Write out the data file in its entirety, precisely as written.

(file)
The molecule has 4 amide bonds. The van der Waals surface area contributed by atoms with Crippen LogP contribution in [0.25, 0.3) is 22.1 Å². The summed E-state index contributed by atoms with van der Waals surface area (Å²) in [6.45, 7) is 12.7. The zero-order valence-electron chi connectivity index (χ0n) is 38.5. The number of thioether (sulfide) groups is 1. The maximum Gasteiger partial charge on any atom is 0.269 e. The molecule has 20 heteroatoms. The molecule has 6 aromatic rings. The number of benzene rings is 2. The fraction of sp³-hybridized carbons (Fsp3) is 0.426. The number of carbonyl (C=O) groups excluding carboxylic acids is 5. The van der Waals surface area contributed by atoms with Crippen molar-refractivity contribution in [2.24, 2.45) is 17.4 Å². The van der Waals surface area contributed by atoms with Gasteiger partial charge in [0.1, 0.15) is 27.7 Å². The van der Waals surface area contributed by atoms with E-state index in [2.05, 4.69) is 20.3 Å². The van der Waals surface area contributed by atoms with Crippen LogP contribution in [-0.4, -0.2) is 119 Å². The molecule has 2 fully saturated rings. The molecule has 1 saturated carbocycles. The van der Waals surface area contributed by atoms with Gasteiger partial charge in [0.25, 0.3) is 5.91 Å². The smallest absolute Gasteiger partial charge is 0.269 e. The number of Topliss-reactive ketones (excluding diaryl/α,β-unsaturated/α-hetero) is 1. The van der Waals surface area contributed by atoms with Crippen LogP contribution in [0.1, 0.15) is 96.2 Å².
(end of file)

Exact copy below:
The molecule has 4 amide bonds. The van der Waals surface area contributed by atoms with Crippen LogP contribution in [0.25, 0.3) is 22.1 Å². The summed E-state index contributed by atoms with van der Waals surface area (Å²) in [6.45, 7) is 12.7. The zero-order valence-electron chi connectivity index (χ0n) is 38.5. The number of thioether (sulfide) groups is 1. The maximum Gasteiger partial charge on any atom is 0.269 e. The molecule has 20 heteroatoms. The molecule has 6 aromatic rings. The number of benzene rings is 2. The fraction of sp³-hybridized carbons (Fsp3) is 0.426. The number of carbonyl (C=O) groups excluding carboxylic acids is 5. The van der Waals surface area contributed by atoms with Crippen molar-refractivity contribution in [2.24, 2.45) is 17.4 Å². The van der Waals surface area contributed by atoms with Gasteiger partial charge in [0.1, 0.15) is 27.7 Å². The van der Waals surface area contributed by atoms with E-state index in [2.05, 4.69) is 20.3 Å². The van der Waals surface area contributed by atoms with Crippen LogP contribution in [-0.4, -0.2) is 119 Å². The molecule has 2 fully saturated rings. The molecule has 1 saturated carbocycles. The van der Waals surface area contributed by atoms with Gasteiger partial charge in [0.25, 0.3) is 5.91 Å². The smallest absolute Gasteiger partial charge is 0.269 e. The number of Topliss-reactive ketones (excluding diaryl/α,β-unsaturated/α-hetero) is 1. The van der Waals surface area contributed by atoms with Crippen LogP contribution in [0.1, 0.15) is 96.2 Å².